family playing football
When we get busy as parents, the easiest thing for us to take out of our routine is exercise. However, incorporating joyful movement into your week doesn’t have to be complicated, expensive, or overwhelming. Find an activity you love, do it at a time that works for you, and stick with it.

Side-Lying Hold

  1. For the right breast, lie on your right side with your baby facing you.
  2. Pull your baby close. Your baby’s mouth should be level with your nipple.
  3. In this position, you can cradle your baby’s back with your left arm and support yourself with your right arm and/or pillows.
  4. Keep loose clothing and bedding away from your baby.
  5. Reverse for the left breast.

This hold is useful when:


Cross-Cradle Hold

  1. For the right breast, use your left arm to hold your baby’s head at your right breast and baby’s body toward your left side. A pillow across your lap can help support your left arm.
  2. Gently place your left hand behind your baby’s ears and neck, with your thumb and index finger behind each ear and your palm between baby’s shoulder blades. Turn your baby’s body toward yours so your tummies are touching.
  3. Hold your breast as if you are squeezing a sandwich. To protect your back, avoid leaning down to your baby. Instead, bring your baby to you.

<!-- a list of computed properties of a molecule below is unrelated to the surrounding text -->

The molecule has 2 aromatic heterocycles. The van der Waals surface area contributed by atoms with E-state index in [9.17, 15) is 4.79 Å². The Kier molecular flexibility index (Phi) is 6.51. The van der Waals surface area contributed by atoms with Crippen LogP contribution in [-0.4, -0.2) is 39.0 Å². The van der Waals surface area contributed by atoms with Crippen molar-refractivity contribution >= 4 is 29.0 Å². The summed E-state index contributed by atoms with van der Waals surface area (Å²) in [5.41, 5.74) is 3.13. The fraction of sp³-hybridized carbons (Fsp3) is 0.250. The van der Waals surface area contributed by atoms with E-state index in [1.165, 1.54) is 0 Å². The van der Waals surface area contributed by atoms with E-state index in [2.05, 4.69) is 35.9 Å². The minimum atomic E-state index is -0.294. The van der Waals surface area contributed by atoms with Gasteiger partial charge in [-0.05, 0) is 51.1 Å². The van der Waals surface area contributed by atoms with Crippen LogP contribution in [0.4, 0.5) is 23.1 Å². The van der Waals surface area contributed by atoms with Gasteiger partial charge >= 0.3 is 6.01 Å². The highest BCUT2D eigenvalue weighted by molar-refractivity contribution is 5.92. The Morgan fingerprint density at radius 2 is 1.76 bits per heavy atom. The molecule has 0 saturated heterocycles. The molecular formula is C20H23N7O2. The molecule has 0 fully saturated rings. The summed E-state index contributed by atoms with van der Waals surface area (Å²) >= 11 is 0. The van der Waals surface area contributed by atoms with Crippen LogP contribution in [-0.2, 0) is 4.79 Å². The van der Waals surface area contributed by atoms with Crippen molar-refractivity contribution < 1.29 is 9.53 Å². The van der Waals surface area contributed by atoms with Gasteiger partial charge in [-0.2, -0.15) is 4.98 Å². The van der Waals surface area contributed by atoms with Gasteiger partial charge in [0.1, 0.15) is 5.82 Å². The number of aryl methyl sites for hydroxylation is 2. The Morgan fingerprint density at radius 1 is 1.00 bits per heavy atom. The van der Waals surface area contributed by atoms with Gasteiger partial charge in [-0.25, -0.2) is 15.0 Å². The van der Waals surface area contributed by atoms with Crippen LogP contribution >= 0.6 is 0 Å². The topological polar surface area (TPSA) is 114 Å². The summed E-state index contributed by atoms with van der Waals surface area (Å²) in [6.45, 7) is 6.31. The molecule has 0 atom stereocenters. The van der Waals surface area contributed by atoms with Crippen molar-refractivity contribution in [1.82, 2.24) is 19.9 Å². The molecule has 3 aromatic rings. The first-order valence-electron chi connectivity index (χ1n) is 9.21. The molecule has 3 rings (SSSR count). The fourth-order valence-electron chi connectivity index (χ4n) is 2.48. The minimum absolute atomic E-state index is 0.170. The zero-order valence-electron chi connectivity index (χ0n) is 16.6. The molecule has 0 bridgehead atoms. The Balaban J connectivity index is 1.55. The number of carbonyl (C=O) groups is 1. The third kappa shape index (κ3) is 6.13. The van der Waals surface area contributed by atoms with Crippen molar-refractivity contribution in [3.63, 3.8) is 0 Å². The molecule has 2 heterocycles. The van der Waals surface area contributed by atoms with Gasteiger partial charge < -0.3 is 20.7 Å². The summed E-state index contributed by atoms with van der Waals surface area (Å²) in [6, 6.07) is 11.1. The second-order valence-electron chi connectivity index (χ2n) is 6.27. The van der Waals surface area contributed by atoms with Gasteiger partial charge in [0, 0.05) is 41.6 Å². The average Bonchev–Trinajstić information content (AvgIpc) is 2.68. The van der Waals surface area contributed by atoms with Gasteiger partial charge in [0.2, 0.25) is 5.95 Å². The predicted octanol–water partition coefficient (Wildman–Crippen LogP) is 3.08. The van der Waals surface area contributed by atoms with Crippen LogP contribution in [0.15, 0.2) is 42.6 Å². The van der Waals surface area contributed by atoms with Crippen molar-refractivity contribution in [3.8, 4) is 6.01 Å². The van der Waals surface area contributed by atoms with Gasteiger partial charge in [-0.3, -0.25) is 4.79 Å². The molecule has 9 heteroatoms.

4. As your baby’s mouth opens, push gently with your left palm on baby’s head to help them latch on. Make sure you keep your fingers out of the way.
  5. Reverse for the left breast.

This hold is useful when:


Clutch or “Football” Hold

  1. For the right breast, hold your baby level, facing up, at your right side.
  2. Put your baby’s head near your right nipple and support their back and legs under your right arm.
  3. Hold the base of your baby’s head with your right palm. A pillow underneath your right arm can help support your baby’s weight.
  4. To protect your back, avoid leaning down to your baby. Bring baby to you instead.
  5. Reverse for the left breast.

This hold is useful when:


Cradle Hold

  1. For the right breast, cradle your baby with your right arm. Your baby will be on their left side across your lap, facing you at nipple level.
  2. Your baby’s head will rest on your right forearm with your baby’s back along your inner arm and palm.
  3. Turn your baby’s tummy toward your tummy. Your left hand is free to support your breast, if needed. Pillows can help support your arm and elbow.
  4. To protect your back, avoid leaning down to your baby. Instead, bring your baby to you.
  5. Reverse for the left breast.

This hold is useful when:


Laid-Back Hold

  1. Lean back on a pillow with your baby’s tummy touching yours and their head at breast level. Some moms find that sitting up nearly straight works well. Others prefer to lean back and lie almost flat.
  2. You can place your baby’s cheek near your breast, or you may want to use one hand to hold your breast near your baby. It’s up to you and what you think feels best.
  3. Your baby will naturally find your nipple, latch, and begin to suckle.

This hold is useful when: